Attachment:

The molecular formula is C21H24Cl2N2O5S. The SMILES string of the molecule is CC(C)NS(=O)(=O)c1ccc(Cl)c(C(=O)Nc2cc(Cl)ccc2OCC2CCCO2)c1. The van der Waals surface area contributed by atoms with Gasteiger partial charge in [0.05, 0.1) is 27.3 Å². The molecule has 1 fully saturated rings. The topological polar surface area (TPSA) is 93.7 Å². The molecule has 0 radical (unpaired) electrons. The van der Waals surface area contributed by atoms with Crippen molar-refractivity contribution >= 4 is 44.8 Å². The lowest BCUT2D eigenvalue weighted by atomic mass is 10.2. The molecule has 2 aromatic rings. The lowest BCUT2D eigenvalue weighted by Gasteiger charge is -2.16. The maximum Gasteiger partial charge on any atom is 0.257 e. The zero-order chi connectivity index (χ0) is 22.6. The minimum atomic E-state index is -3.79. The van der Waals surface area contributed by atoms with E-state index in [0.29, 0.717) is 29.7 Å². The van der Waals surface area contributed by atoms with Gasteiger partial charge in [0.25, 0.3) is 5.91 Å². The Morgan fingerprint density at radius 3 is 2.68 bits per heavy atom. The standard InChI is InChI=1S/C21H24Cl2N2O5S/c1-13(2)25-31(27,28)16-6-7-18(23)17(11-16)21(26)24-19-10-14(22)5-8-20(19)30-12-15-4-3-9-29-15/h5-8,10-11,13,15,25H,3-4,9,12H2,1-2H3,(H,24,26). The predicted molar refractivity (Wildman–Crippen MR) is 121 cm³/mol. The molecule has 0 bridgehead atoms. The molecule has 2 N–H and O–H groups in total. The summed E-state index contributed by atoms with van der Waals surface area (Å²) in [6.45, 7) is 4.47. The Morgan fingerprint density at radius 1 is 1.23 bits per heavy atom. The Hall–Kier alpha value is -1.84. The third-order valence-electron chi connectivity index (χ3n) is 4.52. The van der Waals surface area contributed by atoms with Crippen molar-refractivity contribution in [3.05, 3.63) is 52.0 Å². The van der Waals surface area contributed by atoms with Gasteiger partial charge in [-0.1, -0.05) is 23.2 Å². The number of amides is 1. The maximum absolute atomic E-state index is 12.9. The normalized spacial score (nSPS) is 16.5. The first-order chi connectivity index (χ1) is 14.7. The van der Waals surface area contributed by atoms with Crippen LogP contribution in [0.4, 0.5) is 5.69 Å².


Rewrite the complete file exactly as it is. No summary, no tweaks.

The molecular formula is C21H24Cl2N2O5S. The SMILES string of the molecule is CC(C)NS(=O)(=O)c1ccc(Cl)c(C(=O)Nc2cc(Cl)ccc2OCC2CCCO2)c1. The van der Waals surface area contributed by atoms with Gasteiger partial charge in [0.05, 0.1) is 27.3 Å². The molecule has 1 fully saturated rings. The topological polar surface area (TPSA) is 93.7 Å². The molecule has 0 radical (unpaired) electrons. The van der Waals surface area contributed by atoms with Crippen molar-refractivity contribution >= 4 is 44.8 Å². The lowest BCUT2D eigenvalue weighted by atomic mass is 10.2. The molecule has 2 aromatic rings. The lowest BCUT2D eigenvalue weighted by Gasteiger charge is -2.16. The maximum Gasteiger partial charge on any atom is 0.257 e. The zero-order chi connectivity index (χ0) is 22.6. The minimum atomic E-state index is -3.79. The van der Waals surface area contributed by atoms with E-state index in [0.29, 0.717) is 29.7 Å². The van der Waals surface area contributed by atoms with Gasteiger partial charge in [0.25, 0.3) is 5.91 Å². The Morgan fingerprint density at radius 3 is 2.68 bits per heavy atom. The standard InChI is InChI=1S/C21H24Cl2N2O5S/c1-13(2)25-31(27,28)16-6-7-18(23)17(11-16)21(26)24-19-10-14(22)5-8-20(19)30-12-15-4-3-9-29-15/h5-8,10-11,13,15,25H,3-4,9,12H2,1-2H3,(H,24,26). The predicted molar refractivity (Wildman–Crippen MR) is 121 cm³/mol. The molecule has 0 bridgehead atoms. The molecule has 2 N–H and O–H groups in total. The summed E-state index contributed by atoms with van der Waals surface area (Å²) in [6.45, 7) is 4.47. The Morgan fingerprint density at radius 1 is 1.23 bits per heavy atom. The Hall–Kier alpha value is -1.84. The third-order valence-electron chi connectivity index (χ3n) is 4.52. The van der Waals surface area contributed by atoms with Crippen molar-refractivity contribution in [3.05, 3.63) is 52.0 Å². The van der Waals surface area contributed by atoms with Gasteiger partial charge in [-0.1, -0.05) is 23.2 Å². The number of amides is 1. The maximum absolute atomic E-state index is 12.9. The normalized spacial score (nSPS) is 16.5. The first-order chi connectivity index (χ1) is 14.7. The van der Waals surface area contributed by atoms with Crippen LogP contribution in [0.4, 0.5) is 5.69 Å².